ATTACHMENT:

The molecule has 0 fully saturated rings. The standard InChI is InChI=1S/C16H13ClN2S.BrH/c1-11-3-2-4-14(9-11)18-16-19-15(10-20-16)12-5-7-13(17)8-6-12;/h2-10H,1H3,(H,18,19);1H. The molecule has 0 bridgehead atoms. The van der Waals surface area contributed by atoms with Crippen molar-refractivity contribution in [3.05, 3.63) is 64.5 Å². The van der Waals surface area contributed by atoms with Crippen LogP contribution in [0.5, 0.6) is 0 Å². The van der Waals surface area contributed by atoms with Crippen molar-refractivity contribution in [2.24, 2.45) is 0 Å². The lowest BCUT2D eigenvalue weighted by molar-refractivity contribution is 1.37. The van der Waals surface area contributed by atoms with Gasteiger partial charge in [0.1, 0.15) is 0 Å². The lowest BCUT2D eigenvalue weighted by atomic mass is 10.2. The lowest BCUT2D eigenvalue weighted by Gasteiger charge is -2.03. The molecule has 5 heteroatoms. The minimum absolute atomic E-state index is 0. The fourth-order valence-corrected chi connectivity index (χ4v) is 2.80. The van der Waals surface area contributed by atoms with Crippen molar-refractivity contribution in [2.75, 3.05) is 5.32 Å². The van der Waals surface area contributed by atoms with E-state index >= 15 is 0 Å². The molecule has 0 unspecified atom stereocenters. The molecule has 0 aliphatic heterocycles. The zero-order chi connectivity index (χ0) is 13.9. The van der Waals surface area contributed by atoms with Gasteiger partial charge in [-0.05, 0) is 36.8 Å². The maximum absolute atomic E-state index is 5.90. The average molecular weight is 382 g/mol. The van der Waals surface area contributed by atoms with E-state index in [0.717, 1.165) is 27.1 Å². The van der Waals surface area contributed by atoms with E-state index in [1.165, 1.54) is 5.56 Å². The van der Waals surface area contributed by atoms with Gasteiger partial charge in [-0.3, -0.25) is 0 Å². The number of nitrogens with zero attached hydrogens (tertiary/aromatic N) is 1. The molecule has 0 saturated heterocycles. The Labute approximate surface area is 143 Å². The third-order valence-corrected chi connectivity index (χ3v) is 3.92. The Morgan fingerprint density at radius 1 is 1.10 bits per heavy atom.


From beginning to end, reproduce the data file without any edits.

The molecule has 0 fully saturated rings. The standard InChI is InChI=1S/C16H13ClN2S.BrH/c1-11-3-2-4-14(9-11)18-16-19-15(10-20-16)12-5-7-13(17)8-6-12;/h2-10H,1H3,(H,18,19);1H. The molecule has 0 bridgehead atoms. The van der Waals surface area contributed by atoms with Crippen molar-refractivity contribution in [3.05, 3.63) is 64.5 Å². The van der Waals surface area contributed by atoms with Crippen LogP contribution in [0.5, 0.6) is 0 Å². The van der Waals surface area contributed by atoms with Crippen molar-refractivity contribution in [2.24, 2.45) is 0 Å². The lowest BCUT2D eigenvalue weighted by molar-refractivity contribution is 1.37. The van der Waals surface area contributed by atoms with Gasteiger partial charge in [0.1, 0.15) is 0 Å². The lowest BCUT2D eigenvalue weighted by atomic mass is 10.2. The lowest BCUT2D eigenvalue weighted by Gasteiger charge is -2.03. The molecule has 5 heteroatoms. The minimum absolute atomic E-state index is 0. The fourth-order valence-corrected chi connectivity index (χ4v) is 2.80. The van der Waals surface area contributed by atoms with Crippen molar-refractivity contribution in [2.75, 3.05) is 5.32 Å². The van der Waals surface area contributed by atoms with E-state index >= 15 is 0 Å². The molecule has 0 unspecified atom stereocenters. The molecule has 0 aliphatic heterocycles. The zero-order chi connectivity index (χ0) is 13.9. The van der Waals surface area contributed by atoms with Gasteiger partial charge in [-0.05, 0) is 36.8 Å². The maximum absolute atomic E-state index is 5.90. The average molecular weight is 382 g/mol. The van der Waals surface area contributed by atoms with E-state index in [0.717, 1.165) is 27.1 Å². The van der Waals surface area contributed by atoms with E-state index in [1.165, 1.54) is 5.56 Å². The van der Waals surface area contributed by atoms with Gasteiger partial charge in [-0.3, -0.25) is 0 Å². The number of nitrogens with zero attached hydrogens (tertiary/aromatic N) is 1. The molecule has 0 saturated heterocycles. The Labute approximate surface area is 143 Å². The third-order valence-corrected chi connectivity index (χ3v) is 3.92. The Morgan fingerprint density at radius 1 is 1.10 bits per heavy atom.